Little White Lies – Issue 75
Little White Lies was established in 2005 as a bi-monthly print magazine committed to championing great movies and the talented people who make them. Combining cutting-edge design, illustration and journalism, they’ve been described as being “at the vanguard of the independent publishing movement.” Their reviews feature a unique tripartite ranking system that captures the different aspects of the movie-going experience. They believe in Truth & Movies.
Imagine if you had the most influential people in the world as a captive audience for the length of a single film. We’re talking about politicians, industry leaders, tech giants, celebrities, diplomats – the people with what you might define as possessing power (whatever that is these days). What would you screen to them, and why? Perhaps a film whose message might change their mind or alter their perception? Maybe something which might punish them for their laying the planet to waste? Maybe offer a vision of happiness to remind them that the world might just be worth saving? Or something else entirely?
In this issue:
This issue celebrates cinema as a force for good, a thought experiment inspired by the idea that so much narrative cinema now involves saving the planet from destruction. Pick up a copy to find out what the likes of Guillermo del Toro, the Safdie brothers, JA Bayona, Hope Dickson Leach, Colin Trevorrow and Michael Smiley would screen to avert total annihilation.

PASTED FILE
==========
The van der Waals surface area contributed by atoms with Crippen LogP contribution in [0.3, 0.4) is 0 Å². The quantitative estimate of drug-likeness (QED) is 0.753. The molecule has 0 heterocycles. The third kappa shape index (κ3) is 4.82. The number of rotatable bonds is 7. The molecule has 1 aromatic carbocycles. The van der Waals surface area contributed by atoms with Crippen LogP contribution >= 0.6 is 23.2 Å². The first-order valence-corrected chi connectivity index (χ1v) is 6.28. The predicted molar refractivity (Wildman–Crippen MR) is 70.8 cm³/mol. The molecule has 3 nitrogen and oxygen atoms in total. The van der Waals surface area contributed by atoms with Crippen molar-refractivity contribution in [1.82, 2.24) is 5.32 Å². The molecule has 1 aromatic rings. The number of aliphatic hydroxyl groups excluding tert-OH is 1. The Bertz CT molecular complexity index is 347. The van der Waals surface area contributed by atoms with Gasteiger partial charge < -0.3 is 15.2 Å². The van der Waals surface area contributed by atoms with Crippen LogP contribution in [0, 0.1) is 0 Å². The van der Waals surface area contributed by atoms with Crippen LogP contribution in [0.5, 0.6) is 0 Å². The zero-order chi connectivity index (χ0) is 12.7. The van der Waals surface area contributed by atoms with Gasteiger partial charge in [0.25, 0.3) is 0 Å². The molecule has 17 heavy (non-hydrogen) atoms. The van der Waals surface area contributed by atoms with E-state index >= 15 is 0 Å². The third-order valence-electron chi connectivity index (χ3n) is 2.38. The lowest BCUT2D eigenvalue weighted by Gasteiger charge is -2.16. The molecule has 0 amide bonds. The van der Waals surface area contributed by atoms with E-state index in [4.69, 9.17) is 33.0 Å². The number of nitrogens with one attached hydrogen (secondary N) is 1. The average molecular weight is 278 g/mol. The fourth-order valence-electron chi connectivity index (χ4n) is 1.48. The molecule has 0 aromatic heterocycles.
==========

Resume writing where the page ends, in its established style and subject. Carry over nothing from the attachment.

Inside this issue…
A fully-illustrated rundown of the films that might just save us from collective demise from above and those politicians with their finger hovering over the red button.
Devised and designed by Laurène Boglio, with type and illustration by Sophie Mo, Simon Hayes, Oliver Stafford, Roca Balboa, Justin Poulter, Filippo Fontana, Diego Cadena Bejarano and Allison Filice.
In the back section:
Alongside our usual curated selection of reviews of films released in May, June and July…
Matt Thrift speaks to Argentine maestro Lucrecia Martel about her mesmerising tale of colonial misadventure, Zama.
Toni Colette tells Hannah Woodhead about her off-the-chain-and-then-some performance in horror opus, Hereditary.
David Jenkins meets French actress Laetitia Dosch to chat about her break-out performance in the charming Jeune Femme.
Arnaud Desplechin speak to David Jenkins about the playful and mysterious Ismael’s Ghosts.
Nick Pinkerton tells the story of the late, great Hollywood gunslinger Budd Boetticher ahead of a major new Blu-ray release.